Dubai Duty Free retail sales now the world's best

Dubai Duty Free retail sales now the world's best
Published: 18 July 2017 - 11 a.m.
By: ArabianBusiness.com

Retail sales per square metre in Dubai Duty Free (DDF) stores now surpass Apple’s best performing store in New York, its CEO has revealed.

Sales at DDF's outlets are more than double compared to other duty free outlets in the world, according to Colm McLoughlin, CEO of the airport retail giant.

The DDF reported sales of $1.82 billion (AED6.67bn) last year compared to $1.87bn (AED6.89bn) in 2015, registering 74,097 sales transactions on average per day across its outlets in Dubai International and Al Maktoum International Airport (DWC).

Speaking to Dubai Eye on Monday morning, Colm McLoughlin, executive vice-chairman and CEO of DDF, said that retail sales per square metre in DDF reached $70,000 (AED256,900) per square metre (sqm) per annum compared to $34,000 (AED124,780) per sqm pa on average in the duty free industry across the world.

A comparison of the DDF return on sales figure with other major departmental and retail operations around the global revealed DDF retail space even performed better than Apple’s top performing store on Fifth Avenue in New York, which is considered to be the world's best. 

“When we found these figures, we did a study as to how much other department and retail operational around the world do. The highest we found was an Apple store on Fifth Avenue in New York, which last year had a return of $66,000 (AED242,220) per sqm per annum… so we are better than that.”

McLoughlin disclosed that sales at the Apple-only shops in DDF, though manned by DDF staff, went up by 51 percent last year with total sales reaching $65.39 million (AED240m).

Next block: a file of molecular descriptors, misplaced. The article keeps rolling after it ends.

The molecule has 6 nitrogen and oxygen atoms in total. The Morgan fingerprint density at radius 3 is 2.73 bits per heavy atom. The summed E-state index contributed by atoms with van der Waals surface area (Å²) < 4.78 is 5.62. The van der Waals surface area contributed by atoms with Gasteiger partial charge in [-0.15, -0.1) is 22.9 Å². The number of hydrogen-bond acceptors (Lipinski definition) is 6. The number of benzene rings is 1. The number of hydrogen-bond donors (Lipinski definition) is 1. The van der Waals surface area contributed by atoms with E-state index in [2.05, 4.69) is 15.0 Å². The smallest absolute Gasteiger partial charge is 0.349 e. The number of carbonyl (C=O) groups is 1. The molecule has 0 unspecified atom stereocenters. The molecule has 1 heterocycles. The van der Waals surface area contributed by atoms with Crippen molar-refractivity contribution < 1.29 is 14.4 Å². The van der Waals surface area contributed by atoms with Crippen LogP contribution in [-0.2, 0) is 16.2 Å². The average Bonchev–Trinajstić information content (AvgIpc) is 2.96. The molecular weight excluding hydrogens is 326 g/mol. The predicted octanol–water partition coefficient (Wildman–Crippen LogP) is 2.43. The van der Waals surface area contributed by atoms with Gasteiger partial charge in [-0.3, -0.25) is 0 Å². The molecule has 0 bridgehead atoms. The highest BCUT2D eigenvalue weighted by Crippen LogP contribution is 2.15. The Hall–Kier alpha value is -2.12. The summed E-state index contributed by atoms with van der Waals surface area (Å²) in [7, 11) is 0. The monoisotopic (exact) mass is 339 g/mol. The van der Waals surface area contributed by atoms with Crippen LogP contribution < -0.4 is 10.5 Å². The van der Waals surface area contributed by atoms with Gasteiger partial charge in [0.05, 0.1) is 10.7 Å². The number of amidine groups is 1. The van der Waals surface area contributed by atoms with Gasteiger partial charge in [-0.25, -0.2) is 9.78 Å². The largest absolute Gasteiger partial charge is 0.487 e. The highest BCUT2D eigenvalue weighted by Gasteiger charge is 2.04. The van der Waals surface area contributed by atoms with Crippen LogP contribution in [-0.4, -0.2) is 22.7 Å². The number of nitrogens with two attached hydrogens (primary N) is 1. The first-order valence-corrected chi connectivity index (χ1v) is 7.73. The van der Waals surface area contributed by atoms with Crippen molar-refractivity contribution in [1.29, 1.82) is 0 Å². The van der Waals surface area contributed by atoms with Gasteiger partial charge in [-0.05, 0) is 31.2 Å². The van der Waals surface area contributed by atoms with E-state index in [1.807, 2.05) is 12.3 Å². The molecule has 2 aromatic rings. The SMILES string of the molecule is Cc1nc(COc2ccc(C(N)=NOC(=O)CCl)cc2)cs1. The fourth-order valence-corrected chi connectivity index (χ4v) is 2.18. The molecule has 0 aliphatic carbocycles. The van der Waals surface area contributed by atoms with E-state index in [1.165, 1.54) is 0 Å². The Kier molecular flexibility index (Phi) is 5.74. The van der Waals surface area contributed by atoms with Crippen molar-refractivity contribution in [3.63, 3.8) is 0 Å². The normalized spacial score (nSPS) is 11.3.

DDF, the single largest airport in the duty free business in the world, expects sales to reach $3bn (AED11bn) by 2020, McLoughlin said, adding, its retail space will reach 80,000 square metres by 2022 - more than double the current space. It will then have 9,000 to 10,000 staff on its payrolls.

While McLoughlin termed value added tax (VAT) as a “good move”, he said the DDF may consider revising prices if it is required.

“While some people might moan and groan about it, I think VAT will be good for Dubai Duty Free because it will indicate that better value can be offered. If we find our value has eroded and if we find that operations can adjust, we will adjust our prices if we have the room to do it,” the CEO added.

In April, DDF senior vice president, finance, Bernard Creed, told Arabian Business they were hoping products sold at Dubai airports will remain exempted from VAT.

He added that the company, a subsidiary of Investment Corporation of Dubai, was also working with Dubai Airports and external consultants to “better understand” the tax regime before any formal consultation with the UAE Finance Ministry.

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